The expanded motive fluid vapor, after work has been performed by turbine module 40, flows via pipe 34 to recuperator 48. The motive fluid exits recuperator 48 and is supplied via pipe 35 to condenser 50, which may be air-cooled as shown, if preferred or water cooled. Cycle pump 53 supplies condensate, produced in condenser 50, to recuperator 48, where the condensate is heated with heat present in expanded motive fluid, and thereafter to preheater (PH) coils 23 of WHVG 20 via pipe 38. The preheated motive fluid flows to boiler (BLR) coils 25 of WHVG 20 where organic motive fluid vapor is produced. Two-phase motive fluid, i.e. liquid and vapor present in the boiler coils, is supplied from boiler coils 25 to separator 44 via pipe 41, and separated thereby into a vapor phase fluid which flows out of the separator through pipe 47 and into a liquid phase fluid which flows out of separator 44 through pipe 49 to pump 57. The discharge of pump 57 branches, flowing through pipe 61 which extends back to separator 44 and through pipe 63, which combines with pipe 38 and provides a desired mass flow rate of liquid motive fluid to preheater 23. The vapor phase fluid discharged from separator 44 is delivered via pipe 47 to superheater (SH) coils 24 of WHVG 20.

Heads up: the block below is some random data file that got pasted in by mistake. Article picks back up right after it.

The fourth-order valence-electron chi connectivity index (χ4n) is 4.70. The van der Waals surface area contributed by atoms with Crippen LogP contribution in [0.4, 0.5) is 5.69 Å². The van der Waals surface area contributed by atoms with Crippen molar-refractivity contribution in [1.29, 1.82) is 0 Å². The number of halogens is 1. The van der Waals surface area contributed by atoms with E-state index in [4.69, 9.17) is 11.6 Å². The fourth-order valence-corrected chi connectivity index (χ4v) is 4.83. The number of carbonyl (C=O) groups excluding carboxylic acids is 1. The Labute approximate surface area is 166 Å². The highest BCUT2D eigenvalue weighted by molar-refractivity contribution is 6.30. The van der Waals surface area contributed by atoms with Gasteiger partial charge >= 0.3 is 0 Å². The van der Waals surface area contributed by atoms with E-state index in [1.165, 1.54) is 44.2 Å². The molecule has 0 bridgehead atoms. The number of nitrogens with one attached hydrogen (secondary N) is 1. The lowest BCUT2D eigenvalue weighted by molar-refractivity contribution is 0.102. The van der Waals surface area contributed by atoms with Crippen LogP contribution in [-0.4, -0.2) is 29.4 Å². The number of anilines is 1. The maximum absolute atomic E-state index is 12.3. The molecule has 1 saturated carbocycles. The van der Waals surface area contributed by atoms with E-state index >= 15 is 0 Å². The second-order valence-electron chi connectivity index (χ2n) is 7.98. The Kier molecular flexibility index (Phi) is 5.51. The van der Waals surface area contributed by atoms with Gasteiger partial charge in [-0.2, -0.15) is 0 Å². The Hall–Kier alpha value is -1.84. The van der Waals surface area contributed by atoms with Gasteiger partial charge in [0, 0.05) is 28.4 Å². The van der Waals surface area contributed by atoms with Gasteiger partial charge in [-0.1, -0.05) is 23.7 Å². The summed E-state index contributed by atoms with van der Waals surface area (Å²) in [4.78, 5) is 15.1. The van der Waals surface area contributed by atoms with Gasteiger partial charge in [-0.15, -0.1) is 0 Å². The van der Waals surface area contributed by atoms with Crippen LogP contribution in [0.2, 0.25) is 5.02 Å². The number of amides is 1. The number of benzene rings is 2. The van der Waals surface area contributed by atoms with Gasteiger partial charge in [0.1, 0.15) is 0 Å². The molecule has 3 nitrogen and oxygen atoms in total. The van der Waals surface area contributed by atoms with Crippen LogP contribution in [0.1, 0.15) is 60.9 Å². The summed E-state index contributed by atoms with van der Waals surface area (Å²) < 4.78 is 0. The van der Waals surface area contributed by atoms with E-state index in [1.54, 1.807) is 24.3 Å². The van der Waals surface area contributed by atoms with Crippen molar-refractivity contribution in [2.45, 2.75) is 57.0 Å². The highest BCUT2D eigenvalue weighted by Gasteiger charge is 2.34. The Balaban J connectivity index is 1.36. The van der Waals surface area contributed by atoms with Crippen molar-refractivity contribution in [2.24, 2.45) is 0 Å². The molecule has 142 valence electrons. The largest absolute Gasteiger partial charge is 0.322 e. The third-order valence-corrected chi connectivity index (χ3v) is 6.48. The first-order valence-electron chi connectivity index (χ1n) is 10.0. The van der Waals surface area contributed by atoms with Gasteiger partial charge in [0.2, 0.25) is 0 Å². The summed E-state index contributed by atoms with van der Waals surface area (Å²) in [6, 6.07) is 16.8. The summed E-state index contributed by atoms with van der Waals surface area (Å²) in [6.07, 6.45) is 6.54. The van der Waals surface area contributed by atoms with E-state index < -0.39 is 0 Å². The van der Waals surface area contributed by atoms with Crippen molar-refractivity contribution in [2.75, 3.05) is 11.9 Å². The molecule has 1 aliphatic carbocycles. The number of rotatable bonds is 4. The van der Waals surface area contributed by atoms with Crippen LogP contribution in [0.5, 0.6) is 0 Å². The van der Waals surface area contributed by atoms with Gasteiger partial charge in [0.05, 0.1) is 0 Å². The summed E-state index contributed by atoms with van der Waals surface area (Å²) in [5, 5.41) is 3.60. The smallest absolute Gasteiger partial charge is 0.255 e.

Pipe 63 through which the separated liquid phase fluid flows branches into pipe 64 extending to BLR coils 25 and into pipe 65, which combines with pipe 47 leading to SH 24. As described above, the discharge from superheater 24 is delivered to turbine module 40.

Turning to FIG. 2, a further embodiment of a closed, directly heated organic Rankine cycle (ORC) power system is illustrated, which is designated by numeral 10A. The solid lines represent the piping system 5A through which the motive fluid flows and the dashed lines represent the electrical connection of various components of the control system 7A.